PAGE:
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Home » Songs » 70s Music » Kansas Songs » Closet Chronicles – Kansas

Closet Chronicles – Kansas


“Closet Chronicles” by Kansas, an acoustic cover by Mike Massé.

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Liner Notes:

If you’re a Kansas fan, then you love “Closet Chronicles”, am I right? I’m no exception. The second verse of the song when it gets going, “Once proud and full of passion…”–man, that’s as good as music gets. This song feels like a mini-musical, the way the lyrics are completely linear, meaning they never repeat. The melody repeats, so it begins to feel like familiar ground, even as the story unfolds.

But this song for me is pinnacle Steve Walsh. The range, the colors, the expression…just the sheer beauty of his vocal performance. That is something to be proud of, my friend. And Steve Walsh is listed as the primary songwriter on the song. So to invent and perform something so stunning deserves recognition. And that’s one reason I chose to cover this admittedly deep track by Kansas: it’s just everything done right, and shows a band firing on all cylinders. I’m certain that I will expose some people to this song for the first time. I would encourage you to seek out a Kansas version and enjoy Steve Walsh in all his glory, along with the rest of Kansas. Plus, you’ll get to hear them jam out on some Yessy prog fun for a few minutes (that I wisely omitted).

Speaking of the other members of Kansas, I had the distinct pleasure of meeting Robby and Cindy Steinhardt recently during a family vacation near Tampa, FL. They could not have been nicer. And his band sounded great, too. If you’re ever near Tampa, you should stop in and hear them. Robby reached out to me, after he found my cover of “Dust in the Wind.” He said he loved it and my channel and would enjoy meeting. So we made that happen. Robby is a legend and a huge talent, and I’m glad to have met him.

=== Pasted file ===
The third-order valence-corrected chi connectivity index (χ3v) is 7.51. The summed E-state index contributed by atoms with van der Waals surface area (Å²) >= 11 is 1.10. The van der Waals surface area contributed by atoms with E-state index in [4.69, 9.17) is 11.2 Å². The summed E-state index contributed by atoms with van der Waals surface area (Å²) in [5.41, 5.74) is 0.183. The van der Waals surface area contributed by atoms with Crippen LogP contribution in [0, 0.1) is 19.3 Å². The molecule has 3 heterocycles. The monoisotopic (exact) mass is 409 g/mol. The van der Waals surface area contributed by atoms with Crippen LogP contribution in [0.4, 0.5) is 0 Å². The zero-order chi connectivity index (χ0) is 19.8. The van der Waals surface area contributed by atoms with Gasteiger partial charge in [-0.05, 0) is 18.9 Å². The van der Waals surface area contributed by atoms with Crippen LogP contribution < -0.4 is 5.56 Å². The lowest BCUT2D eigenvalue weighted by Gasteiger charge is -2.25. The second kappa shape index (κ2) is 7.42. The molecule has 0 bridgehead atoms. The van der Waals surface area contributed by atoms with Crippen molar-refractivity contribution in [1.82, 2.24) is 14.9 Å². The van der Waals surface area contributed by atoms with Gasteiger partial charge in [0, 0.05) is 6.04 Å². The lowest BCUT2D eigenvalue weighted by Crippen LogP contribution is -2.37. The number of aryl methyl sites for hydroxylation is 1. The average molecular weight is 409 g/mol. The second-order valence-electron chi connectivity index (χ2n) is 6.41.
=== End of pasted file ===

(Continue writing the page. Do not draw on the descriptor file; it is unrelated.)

And to the rest of Kansas, thank you for the music, gentlemen. You are a bright spot in the musical landscape of your time. Thank you for giving us something to enjoy and to think about.

I watched “The Aviator” for the first time, since I’ve been listening to this song a lot lately. It’s a really good movie, turns out. People were right. Heh. But it is interesting to think about Howard Hughes. He had everything he could ever want in terms of material wealth, yet that was not enough. He was still driven to set records and innovate, at great personal risk. He insisted on being his own test pilot at times, and to his great personal peril. And then came the isolation. He used
camp out in the top floor of hotels in various cities around the U.S. and the world. And when the hotel management eventually insisted that he leave, he would just buy the hotel. His wikipedia page is worth reading–you can skip a lot of the business details. Heh.

About this video: I initially recorded the piano to this song, and then the lead and backup vocals, and then the guitars, and then re-recorded the piano. I did not film the recording process, so this video is my best attempt at a recreation, but by upping the difficulty and performing the vocals and instruments at the same time.

I guess you could technically call this a lip sync, but I worked hard at being able to perform the piano part and sing the song at the same time, and that’s what I did. And to up the difficulty level further, I did it in sync with an existing recording that has a fluctuating tempo. Just sayin’….

So what you see is one shot on the piano/vocal performance, and three shots on the guitar. The beginning and the end use the same guitar in standard tuning. The middle section is detuned a half-step flat, so I switch guitars to play that part. And the “me” in the Robby shirt sings the Robby part: “Allow me to forget the life….” I’m not certain, but to my ears, it sounds like the rest of the backing vocals (the lower harmonies) were originally Steve Walsh. I think I read somewhere that Steve also sang backup on that song, but I think so did Robby. I’ll just have to ask Robby (name drop!) if he remembers. The rhythm pattern you hear at the end is borrowed from the Kansas live version ending, since the studio version fades out.

Thank you to Ovation for the guitars. I am an Ovation-sponsored artist.

I recorded the guitars and vocals with a Townsend Labs Sphere L22 into my UA Apollo.

I use Elixir Phosphor Bronze Nanoweb Light HD strings.

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